Mitch McConnell promised Sean Hannity that he was going to work with Trump to hold a sham impeachment trial, but he doesn’t have the votes yet to do it.
Here is McConnell laying out his plan for a sham trial:
WATCH: @SenateMajLdr is saying his priority is defending the president, not the rule of law. POTUS is being impeached for abusing his power by extorting a foreign govt to help himself politically. @SenateGOP owes allegiance to the people & the Constitution—not president & party. pic.twitter.com/SMwDlAZ6rO
— Senator Jeff Merkley (@SenJeffMerkley) December 13, 2019
There is only one problem. McConnell doesn’t have the 51 votes that he needs to implement his plan.
According to The Plum Line:
McConnell could of course refuse, and instead call a full Senate vote on a process that precludes witness testimony and the soliciting of documents — which McConnell reportedly favors, because he wants a quick trial with no circuslike calls for Hunter Biden’s head — and no damning new revelations. If that passed by simple majority, that would become the process.
Of course, McConnell might not have 51 votes for such a process — because a handful of vulnerable GOP senators might balk at voting for something so obviously rigged to protect Trump. Indeed, reporting indicates he doesn’t have those votes yet — which means he can’t yet do what he promised Hannity he’d do.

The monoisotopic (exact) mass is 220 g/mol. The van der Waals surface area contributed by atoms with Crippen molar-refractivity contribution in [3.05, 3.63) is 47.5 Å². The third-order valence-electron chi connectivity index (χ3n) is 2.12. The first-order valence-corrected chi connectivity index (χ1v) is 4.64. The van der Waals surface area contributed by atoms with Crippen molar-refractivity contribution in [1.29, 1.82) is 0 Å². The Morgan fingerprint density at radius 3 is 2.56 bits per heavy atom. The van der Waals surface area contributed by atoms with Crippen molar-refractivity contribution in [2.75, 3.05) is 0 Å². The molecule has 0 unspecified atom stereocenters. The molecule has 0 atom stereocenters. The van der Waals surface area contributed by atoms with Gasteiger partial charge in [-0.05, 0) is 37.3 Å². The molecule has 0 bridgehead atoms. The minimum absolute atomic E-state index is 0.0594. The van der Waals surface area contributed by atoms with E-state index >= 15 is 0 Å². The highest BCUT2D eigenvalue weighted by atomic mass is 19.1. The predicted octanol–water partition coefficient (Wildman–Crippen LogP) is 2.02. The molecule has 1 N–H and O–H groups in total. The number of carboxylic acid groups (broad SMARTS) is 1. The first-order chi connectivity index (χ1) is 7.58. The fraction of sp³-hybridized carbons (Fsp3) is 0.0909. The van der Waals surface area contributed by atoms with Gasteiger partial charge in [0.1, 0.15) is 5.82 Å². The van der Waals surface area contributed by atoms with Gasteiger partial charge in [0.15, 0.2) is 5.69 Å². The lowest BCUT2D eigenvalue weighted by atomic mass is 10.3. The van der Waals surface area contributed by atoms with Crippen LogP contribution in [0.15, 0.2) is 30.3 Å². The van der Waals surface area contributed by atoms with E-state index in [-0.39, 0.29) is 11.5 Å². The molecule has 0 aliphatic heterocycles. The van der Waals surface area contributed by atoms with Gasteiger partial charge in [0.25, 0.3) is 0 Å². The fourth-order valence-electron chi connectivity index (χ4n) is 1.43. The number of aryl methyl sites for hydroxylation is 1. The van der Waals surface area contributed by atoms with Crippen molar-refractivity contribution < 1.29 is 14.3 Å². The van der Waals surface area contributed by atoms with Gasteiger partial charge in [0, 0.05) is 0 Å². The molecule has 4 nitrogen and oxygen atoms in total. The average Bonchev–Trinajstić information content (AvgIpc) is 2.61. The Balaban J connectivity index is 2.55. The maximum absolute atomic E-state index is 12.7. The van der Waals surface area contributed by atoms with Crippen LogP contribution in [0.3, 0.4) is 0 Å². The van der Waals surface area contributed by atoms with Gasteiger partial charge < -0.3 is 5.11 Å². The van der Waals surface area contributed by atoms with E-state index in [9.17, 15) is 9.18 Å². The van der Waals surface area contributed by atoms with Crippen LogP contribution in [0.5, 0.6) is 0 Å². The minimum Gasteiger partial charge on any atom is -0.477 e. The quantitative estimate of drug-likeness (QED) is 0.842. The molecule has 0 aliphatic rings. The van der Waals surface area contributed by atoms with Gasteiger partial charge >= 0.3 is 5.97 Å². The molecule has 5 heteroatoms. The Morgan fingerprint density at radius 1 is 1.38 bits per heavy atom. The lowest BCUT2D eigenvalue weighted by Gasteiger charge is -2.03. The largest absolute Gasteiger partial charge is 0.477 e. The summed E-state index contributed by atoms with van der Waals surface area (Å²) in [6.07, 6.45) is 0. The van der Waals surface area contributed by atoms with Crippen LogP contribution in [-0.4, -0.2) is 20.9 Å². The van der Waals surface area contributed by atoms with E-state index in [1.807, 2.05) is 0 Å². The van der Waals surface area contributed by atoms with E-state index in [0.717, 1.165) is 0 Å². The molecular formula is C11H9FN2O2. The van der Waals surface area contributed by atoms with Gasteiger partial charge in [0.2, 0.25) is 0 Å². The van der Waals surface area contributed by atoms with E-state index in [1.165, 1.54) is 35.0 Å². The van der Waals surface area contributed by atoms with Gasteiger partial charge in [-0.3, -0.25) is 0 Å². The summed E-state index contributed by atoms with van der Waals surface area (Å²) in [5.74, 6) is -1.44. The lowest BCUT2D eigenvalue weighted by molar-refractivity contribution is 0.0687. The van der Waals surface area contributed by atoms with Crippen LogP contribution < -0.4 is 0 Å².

Mitch McConnell doesn’t have the votes to blow off Trump’s impeachment trial. There is still a chance that a few Republican Senators will come together and demand a full trial. If this happens, everything that Mitch McConnell promised relating to the structure of the trial will go up in smoke.
The sham trial is not a done deal yet, and if the American people push hard enough, it may never become a reality.
For more discussion about this story join our Rachel Maddow and MSNBC group.
Mr. Easley is the founder/managing editor and Senior White House and Congressional correspondent for PoliticusUSA. Jason has a Bachelor’s Degree in Political Science. His graduate work focused on public policy, with a specialization in social reform movements.
Awards and Professional Memberships
Member of the Society of Professional Journalists and The American Political Science Association